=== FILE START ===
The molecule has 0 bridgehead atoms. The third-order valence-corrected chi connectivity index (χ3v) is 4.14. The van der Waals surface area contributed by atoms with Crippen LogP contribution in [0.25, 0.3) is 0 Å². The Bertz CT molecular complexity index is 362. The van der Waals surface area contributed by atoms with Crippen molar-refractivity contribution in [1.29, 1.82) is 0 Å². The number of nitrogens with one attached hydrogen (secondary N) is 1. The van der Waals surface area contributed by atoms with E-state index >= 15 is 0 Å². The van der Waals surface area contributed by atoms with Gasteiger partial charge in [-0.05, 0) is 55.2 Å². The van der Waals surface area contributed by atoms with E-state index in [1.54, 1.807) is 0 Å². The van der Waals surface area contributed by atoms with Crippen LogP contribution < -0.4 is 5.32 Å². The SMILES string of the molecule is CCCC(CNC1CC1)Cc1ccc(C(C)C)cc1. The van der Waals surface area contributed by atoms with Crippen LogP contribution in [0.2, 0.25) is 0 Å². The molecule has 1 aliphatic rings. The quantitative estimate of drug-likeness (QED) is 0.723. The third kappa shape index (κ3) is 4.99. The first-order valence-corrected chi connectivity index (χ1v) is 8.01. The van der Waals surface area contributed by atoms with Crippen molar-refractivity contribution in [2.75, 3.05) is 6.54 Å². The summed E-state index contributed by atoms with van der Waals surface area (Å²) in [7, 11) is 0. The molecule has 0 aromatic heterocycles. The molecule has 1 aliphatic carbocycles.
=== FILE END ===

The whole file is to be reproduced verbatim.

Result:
The molecule has 0 bridgehead atoms. The third-order valence-corrected chi connectivity index (χ3v) is 4.14. The van der Waals surface area contributed by atoms with Crippen LogP contribution in [0.25, 0.3) is 0 Å². The Bertz CT molecular complexity index is 362. The van der Waals surface area contributed by atoms with Crippen molar-refractivity contribution in [1.29, 1.82) is 0 Å². The number of nitrogens with one attached hydrogen (secondary N) is 1. The van der Waals surface area contributed by atoms with E-state index >= 15 is 0 Å². The van der Waals surface area contributed by atoms with Gasteiger partial charge in [-0.05, 0) is 55.2 Å². The van der Waals surface area contributed by atoms with E-state index in [1.54, 1.807) is 0 Å². The van der Waals surface area contributed by atoms with Crippen LogP contribution < -0.4 is 5.32 Å². The SMILES string of the molecule is CCCC(CNC1CC1)Cc1ccc(C(C)C)cc1. The van der Waals surface area contributed by atoms with Crippen LogP contribution in [0.2, 0.25) is 0 Å². The molecule has 1 aliphatic rings. The quantitative estimate of drug-likeness (QED) is 0.723. The third kappa shape index (κ3) is 4.99. The first-order valence-corrected chi connectivity index (χ1v) is 8.01. The van der Waals surface area contributed by atoms with Crippen molar-refractivity contribution in [2.75, 3.05) is 6.54 Å². The summed E-state index contributed by atoms with van der Waals surface area (Å²) in [7, 11) is 0. The molecule has 0 aromatic heterocycles. The molecule has 1 aliphatic carbocycles.